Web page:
Terrorism and Just War Tradition: Issues of Compatibility
Date of Award
Doctor of Philosophy (Ph.D.)
In simplest terms, I intend to argue in this dissertation that at least some types of terrorism are permissible within a Just War framework. There are two forms that this argument can take. There is the weak form that concludes that at least some types of terrorism are permissible within a Just War framework but leaves open the question of the justifiability of any formulation of Just War Theory. There is also the strong form of the argument that at least some types of terrorism are permissible within a Just War framework and that the Just War Tradition is the correct moral theory to govern martial actions, and therefore concludes that at least some types of terrorism are permissible. In my dissertation, I am arguing for the weaker claim and leaving open the question of the correctness of any formulation of Just War Theory. If Just War Tradition is correct and I am successful in demonstrating that at least some types of terrorism are permissible within a Just War framework, then I will have shown that at least some types of terrorism are permissible. As I have said, though, my project is not to argue to defend any version of Just War Theory that Just War Tradition is correct but rather to merely to demonstrate that at least some types of terrorism are permissible within a Just War framework. When evaluating any use of force within the scope of a Just War framework, two questions need to be addressed: (1) was it appropriate to engage in the use of force (jus ad bellum considerations), and (2) was the force used appropriately (jus in bello considerations). It is within the scope of these two questions that most of the objections to terrorism arise. In my dissertation, I argue that a terrorist campaign or action can meet key standards of jus ad bellum and jus in bello implicit in Just War Theory. I show how these standards can be met in response to two central objections to terrorism, that terrorists lack the authority to make war, and that the random targeting of civilians renders terrorism unjustifiable. iii I approach the question whether it is appropriate for terrorists to engage in the use of violent force from the perspective of a Lockean theory of individual sovereignty. I show that the authority to engage in martial activities rests with governments because that authority has been granted them by those individuals who have come together to form the community over which the government has been given authority. Individuals who have delegated authority to the government, however, have not alienated their right to engage in martial activities. Instead, they have suspended exercising their right to engage in martial activities contingent upon the governments’ using that authority appropriately. When governments fail to use their delegated authority appropriately, then individuals can once again exercise their rights. This includes coming together to form new communities—non-governmental organizations—through which to exercise their power, including their right of self-defense. I deal with the second question, the appropriateness of terrorist tactics, e.g. intentionally targeting members of civilian populations, by arguing that many more members of the civilian population are combatants than most people realize. I argue that anyone who is dangerous in the martial sense, where the martial sense of dangerousness is understood as having one’s behavior purposely directed in support or military or other martial activities makes one a combatant.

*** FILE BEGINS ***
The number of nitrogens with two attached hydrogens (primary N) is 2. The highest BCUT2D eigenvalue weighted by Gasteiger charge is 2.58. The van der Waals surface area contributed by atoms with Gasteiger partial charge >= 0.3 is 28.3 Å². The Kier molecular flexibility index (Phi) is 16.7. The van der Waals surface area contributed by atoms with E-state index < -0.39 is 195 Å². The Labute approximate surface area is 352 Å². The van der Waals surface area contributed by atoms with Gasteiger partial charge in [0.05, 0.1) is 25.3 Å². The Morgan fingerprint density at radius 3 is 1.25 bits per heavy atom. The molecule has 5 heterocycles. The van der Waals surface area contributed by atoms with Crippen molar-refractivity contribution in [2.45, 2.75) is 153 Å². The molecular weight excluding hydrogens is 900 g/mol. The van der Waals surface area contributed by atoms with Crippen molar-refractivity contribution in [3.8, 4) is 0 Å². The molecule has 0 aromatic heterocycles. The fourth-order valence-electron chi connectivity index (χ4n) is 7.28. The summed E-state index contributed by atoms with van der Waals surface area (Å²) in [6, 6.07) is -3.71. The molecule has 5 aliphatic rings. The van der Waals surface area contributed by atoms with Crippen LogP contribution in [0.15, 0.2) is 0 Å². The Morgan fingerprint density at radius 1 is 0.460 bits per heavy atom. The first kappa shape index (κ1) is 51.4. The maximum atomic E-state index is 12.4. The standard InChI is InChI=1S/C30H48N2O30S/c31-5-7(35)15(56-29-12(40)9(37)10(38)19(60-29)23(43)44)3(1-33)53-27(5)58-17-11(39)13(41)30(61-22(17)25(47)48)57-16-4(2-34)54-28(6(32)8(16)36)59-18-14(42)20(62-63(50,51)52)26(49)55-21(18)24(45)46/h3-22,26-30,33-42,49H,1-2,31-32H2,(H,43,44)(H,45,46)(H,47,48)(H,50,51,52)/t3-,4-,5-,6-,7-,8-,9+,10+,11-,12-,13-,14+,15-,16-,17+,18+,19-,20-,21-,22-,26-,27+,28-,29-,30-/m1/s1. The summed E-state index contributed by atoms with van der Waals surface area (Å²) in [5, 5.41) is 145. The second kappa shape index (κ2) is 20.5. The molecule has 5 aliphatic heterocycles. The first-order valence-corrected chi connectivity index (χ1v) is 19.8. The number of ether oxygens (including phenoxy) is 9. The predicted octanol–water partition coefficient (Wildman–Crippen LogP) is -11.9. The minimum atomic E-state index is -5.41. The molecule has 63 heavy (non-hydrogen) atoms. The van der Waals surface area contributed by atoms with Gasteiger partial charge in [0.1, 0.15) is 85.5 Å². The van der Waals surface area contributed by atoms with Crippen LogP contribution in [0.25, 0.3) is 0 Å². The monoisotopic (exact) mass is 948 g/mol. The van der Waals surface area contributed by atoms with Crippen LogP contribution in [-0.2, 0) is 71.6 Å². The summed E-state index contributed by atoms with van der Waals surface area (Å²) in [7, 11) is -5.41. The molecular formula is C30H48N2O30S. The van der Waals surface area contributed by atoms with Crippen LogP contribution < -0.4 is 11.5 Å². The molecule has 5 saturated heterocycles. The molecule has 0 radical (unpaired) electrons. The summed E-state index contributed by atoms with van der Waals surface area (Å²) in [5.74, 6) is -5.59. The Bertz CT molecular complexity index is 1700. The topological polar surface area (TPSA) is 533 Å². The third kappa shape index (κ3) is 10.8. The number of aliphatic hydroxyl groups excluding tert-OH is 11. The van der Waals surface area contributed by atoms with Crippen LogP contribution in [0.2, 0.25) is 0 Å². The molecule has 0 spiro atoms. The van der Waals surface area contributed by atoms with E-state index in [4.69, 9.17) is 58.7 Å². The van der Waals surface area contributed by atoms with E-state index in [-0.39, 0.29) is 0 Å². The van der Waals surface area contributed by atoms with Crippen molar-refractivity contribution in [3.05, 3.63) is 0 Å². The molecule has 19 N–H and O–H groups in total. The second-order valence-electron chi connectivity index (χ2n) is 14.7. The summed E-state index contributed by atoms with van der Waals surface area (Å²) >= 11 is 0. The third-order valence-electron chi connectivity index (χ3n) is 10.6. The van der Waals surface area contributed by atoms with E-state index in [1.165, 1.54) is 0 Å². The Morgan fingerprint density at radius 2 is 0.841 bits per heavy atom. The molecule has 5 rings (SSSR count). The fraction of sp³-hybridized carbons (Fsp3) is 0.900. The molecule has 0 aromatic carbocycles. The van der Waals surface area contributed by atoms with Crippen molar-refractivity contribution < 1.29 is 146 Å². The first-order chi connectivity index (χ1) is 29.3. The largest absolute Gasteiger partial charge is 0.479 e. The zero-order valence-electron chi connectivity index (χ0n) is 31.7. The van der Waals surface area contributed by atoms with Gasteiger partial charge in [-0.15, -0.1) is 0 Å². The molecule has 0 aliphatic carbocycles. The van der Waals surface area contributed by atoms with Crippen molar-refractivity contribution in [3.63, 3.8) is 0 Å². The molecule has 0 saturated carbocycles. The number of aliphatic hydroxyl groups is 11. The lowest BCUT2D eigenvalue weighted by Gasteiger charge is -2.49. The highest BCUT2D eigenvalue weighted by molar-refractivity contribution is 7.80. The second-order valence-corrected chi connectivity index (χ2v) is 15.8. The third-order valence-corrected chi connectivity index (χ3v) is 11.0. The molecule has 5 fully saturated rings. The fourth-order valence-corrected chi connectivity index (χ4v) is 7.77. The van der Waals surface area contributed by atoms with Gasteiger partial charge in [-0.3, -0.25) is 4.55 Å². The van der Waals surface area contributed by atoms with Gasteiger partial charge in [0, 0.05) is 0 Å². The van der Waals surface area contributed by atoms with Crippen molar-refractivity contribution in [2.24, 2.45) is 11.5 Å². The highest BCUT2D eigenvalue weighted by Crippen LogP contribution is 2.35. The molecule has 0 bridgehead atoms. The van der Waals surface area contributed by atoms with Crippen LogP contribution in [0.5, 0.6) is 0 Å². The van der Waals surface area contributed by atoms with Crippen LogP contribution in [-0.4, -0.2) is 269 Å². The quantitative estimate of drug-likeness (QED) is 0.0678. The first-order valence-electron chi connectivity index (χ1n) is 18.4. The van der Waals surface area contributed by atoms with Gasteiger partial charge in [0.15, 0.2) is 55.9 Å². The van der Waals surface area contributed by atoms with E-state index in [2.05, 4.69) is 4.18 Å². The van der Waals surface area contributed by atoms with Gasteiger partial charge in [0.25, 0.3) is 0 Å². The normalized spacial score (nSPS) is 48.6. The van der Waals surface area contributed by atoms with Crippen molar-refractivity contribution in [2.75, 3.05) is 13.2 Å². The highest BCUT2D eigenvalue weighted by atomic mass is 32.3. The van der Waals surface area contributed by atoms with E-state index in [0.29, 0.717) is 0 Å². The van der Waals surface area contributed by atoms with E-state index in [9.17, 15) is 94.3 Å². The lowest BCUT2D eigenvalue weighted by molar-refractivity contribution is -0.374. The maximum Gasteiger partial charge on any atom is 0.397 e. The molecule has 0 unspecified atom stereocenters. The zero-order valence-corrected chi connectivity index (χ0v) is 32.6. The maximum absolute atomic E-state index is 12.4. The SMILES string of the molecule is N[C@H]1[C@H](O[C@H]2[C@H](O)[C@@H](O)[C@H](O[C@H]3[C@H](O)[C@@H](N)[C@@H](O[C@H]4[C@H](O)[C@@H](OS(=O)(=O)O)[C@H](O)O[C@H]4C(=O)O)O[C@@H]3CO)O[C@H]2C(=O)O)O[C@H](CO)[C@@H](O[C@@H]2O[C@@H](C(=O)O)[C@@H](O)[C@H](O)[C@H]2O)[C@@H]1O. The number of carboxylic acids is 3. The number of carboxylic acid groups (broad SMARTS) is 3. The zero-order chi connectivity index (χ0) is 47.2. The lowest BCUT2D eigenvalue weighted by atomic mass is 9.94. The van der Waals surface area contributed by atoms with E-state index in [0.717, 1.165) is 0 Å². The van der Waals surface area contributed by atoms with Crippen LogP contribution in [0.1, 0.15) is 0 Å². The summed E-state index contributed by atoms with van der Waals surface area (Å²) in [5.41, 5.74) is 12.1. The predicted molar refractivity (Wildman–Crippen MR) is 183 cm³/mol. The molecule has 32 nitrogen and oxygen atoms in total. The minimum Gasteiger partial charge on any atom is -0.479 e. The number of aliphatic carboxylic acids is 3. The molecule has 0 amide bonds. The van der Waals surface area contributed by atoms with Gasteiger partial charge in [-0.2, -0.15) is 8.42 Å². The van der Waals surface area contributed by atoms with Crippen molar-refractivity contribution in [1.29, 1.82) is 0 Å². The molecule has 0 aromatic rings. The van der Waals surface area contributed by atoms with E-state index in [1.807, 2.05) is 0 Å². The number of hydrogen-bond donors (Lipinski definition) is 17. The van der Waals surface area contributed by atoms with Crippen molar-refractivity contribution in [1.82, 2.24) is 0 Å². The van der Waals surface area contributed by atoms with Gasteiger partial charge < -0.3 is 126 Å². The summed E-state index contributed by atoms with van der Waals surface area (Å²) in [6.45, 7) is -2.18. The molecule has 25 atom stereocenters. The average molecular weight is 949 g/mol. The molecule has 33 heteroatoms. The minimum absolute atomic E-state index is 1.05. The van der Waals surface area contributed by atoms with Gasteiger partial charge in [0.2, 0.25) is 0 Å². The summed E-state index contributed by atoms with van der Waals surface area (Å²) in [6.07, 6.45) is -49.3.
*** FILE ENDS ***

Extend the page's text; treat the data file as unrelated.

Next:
Gatliff, Jason, "Terrorism and Just War Tradition: Issues of Compatibility" (2006). Philosophy Ph.D. Dissertations. 14.